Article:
Alternate visions of 'Don Quixote'

"Being dead, Don Quixote could no longer speak. Being born into and part of a male world, she had no speech of her own. All she could do was read male texts, which weren't hers."

That epigraph cements the point of "Don Quixote: Which Was a Dream" at City Garage. It cannot convey the emblematic perversity with which director-adaptor Frederique Michel, production designer Charles A. Duncombe and an amazing cast realize the 1986 novel by Kathy Acker.

The late Acker's scabrous post-feminist crib from Cervantes is a profanity-drenched phylum unto itself. Multiple influences, William S. Burroughs being only the most obvious, orbit about "Don Quxote's" title abortion-seeker (Sophia Marzocchi). Acker pulls this bipolar surrogate into a picaresque, politically questioning head trip, analogous to the paintings of Sherrie Levine.

Under Michel's assured direction, the players show seamless commitment. Marzocchi is a lithe, enigmatic discovery with the arcane beauty of a Roman deity. The riveting Justin Davanzo casually enters his Hobbesian debate with David E. Frank's tickling Nixon wearing only periwig and boots. Stephen Pocock becomes an imposing Angel of Death by simply standing before the wings adorning one of the set's trees. Juni Bucher and Christie D'Amore inhabit their pansexual archetypes with gusto, and Maureen Byrnes deftly passes off the polymorphous narrative viewpoint.

Duncombe's evocative decor suggests Levine having at Joseph Cornell's id, while Josephine Poinsot's costumes trace Jean Paul Gaultier details onto Jean Cocteau doodles. True, Michel's adaptation is faithful to a fault. Acker's cascading polemic and graphic poetry risks static repetition in the flesh. Yet, though "Don Quixote" needs either further distillation or an intermission, audiences up for provocative theater of ideas will find its adults-only dreamscape hypnotic.

-- David C. Nichols

"Don Quixote: Which Was a Dream," City Garage, 1340 1/2 4th St. (alley), Santa Monica. 8 p.m. Fridays and Saturdays, 5:30 p.m. Sundays. No performances July 14-31. Ends Aug. 28. Adult audiences. $20. (310) 319-9939. Running time: 2 hours.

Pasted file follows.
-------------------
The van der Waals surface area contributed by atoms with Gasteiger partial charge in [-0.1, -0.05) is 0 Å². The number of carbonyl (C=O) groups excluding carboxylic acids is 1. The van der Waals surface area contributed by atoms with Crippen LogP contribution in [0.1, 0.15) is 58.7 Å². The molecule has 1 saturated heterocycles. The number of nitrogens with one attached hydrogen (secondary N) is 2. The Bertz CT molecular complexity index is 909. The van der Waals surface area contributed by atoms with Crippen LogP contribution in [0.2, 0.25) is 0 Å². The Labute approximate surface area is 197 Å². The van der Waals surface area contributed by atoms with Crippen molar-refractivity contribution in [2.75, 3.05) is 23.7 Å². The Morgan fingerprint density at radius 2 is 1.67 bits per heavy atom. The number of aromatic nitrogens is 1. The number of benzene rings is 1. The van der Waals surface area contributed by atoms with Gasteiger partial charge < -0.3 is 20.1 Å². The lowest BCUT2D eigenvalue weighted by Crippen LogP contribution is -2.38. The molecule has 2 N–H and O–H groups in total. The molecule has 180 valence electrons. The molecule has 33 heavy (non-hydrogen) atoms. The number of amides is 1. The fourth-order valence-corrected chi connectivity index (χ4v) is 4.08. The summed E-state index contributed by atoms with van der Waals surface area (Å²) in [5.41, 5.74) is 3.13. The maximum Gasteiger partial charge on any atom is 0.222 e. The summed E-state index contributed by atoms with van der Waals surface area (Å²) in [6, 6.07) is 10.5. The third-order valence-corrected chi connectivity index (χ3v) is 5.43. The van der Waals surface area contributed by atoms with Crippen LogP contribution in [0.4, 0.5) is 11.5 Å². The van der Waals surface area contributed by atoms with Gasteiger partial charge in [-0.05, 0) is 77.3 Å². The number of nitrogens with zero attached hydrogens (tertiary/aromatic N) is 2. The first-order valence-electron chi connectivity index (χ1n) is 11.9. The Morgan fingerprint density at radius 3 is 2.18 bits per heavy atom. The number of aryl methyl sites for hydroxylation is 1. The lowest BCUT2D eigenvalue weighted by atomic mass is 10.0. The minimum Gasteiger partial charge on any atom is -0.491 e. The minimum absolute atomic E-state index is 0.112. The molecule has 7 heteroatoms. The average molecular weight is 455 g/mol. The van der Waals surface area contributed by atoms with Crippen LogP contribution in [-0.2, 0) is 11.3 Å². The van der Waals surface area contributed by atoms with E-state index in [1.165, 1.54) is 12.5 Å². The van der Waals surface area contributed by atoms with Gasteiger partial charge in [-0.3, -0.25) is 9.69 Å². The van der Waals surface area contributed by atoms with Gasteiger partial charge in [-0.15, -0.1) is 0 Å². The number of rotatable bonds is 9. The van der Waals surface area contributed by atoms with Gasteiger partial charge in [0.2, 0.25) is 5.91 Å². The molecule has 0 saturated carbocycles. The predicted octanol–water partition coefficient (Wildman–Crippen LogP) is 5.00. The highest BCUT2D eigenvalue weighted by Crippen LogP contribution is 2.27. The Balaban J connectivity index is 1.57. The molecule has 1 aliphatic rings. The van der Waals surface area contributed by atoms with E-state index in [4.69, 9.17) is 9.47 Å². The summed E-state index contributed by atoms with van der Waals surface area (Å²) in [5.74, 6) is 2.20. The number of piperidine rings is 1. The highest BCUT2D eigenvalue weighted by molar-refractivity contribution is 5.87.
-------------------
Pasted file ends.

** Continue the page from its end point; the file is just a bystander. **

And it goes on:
*

Grace illuminates 'Midnight Weary'

"Sunshine for a Midnight Weary," presented by EMBODI Entertainment at the Inglewood Playhouse, is a fine opportunity to see a dedicated acting ensemble ply its craft. Director Angela Matemotja and her fellow performers infuse November Dawn's fiercely poetical drama with affecting grace and candor.

Largely made up of loosely linked monologues, the play looks at the travails women of color confront in their daily lives. Their yearning for light and meaning is a blatant connecting theme (a bit ironic, considering that the gloomy lighting keeps the actresses in near-darkness for much of the time).

The subject matter is freewheeling, to say the least. Among the characters, we meet a lesbian confronting the raw hatred of the "hetero world," a junkie trapped in the downward spiral of her addiction, and several abused women whose anger has reached critical mass.

There's rage aplenty to be found in this desultory mix, but there's also humor, pathos and robust sensuality.

Unfortunately, Dawn's writing is occasionally overwrought and hackneyed. However, at its best, it takes on the raw urgency of a Beat era poet, with the same sweeping, stream-of-consciousness tone.